The start of Daylight Saving Time is a double edged sword. On Sunday, March 8th at 2am we spring forward an hour. It provides us with more light in the evening hours and offsets problems with early rising. Having said this, “loosing” an hour of sleep on Saturday night contributes to a higher rate of car and work related accidents on the Monday after AND can cause problems for children who already have difficulty with sleep. To help with the time change, below are three options.
If your child is a good sleeper, then simply move meals, naps and bedtime to the new time. If your child still naps, make sure your child is well napped to account for a later bedtime. Expose your child to natural sunlight in the morning for the first few days (this helps adults as well) and be sure to get plenty of activity outside throughout the day.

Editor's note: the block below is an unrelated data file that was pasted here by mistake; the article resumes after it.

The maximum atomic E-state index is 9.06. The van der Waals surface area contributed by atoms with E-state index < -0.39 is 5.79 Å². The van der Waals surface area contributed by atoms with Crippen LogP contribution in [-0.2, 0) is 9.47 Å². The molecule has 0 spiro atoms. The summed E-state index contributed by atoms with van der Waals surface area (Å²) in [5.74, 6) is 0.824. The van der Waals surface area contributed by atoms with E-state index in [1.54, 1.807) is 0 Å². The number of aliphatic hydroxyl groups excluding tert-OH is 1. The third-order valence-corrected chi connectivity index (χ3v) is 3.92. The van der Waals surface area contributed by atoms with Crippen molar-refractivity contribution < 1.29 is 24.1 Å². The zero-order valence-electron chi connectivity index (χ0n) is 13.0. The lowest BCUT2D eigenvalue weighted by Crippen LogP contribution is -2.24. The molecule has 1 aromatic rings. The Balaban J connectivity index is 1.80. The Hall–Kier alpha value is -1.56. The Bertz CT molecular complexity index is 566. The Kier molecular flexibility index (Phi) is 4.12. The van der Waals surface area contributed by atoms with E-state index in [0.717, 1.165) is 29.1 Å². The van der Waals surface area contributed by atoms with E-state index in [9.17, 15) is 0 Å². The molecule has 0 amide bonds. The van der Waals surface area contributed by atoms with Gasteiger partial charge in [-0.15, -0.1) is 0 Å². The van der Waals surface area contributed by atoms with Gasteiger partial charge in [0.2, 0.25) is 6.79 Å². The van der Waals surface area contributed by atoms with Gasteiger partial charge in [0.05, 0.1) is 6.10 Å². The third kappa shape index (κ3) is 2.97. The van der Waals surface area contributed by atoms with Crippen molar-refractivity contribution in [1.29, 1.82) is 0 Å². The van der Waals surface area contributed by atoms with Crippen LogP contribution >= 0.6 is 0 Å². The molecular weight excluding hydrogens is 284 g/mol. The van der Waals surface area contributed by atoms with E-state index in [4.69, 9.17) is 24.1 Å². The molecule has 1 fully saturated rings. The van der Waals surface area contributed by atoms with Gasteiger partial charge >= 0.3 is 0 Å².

Move your child’s bedtime, naps and meals by 15 minutes per day for four days. This helps to acclimate your child to the new time in a gentle way. Be sure to expose your child to lots of natural sunlight in the morning for the first few days to reset the internal body clock and make naps an absolute priority.
Do nothing. Seriously. If your child can barely make it until bedtime without melting down and wakes up too early (anytime prior to 6am) don’t shift them on to the new time. Young children don’t know how to tell time; I have yet to find one that can so take advantage. So if your child’s bedtime was at 6:30, move it to 7:30 according to the new clock. Your child’s body still thinks it’s 6:30pm but you will enjoy your child for a little longer in the evening and she will sleep in an hour later, at least, according to the clock.
With any of these options, consistency is the key to success. Inconsistent behavior causes more problems (and more tears), so be sure to choose an option and stick to it.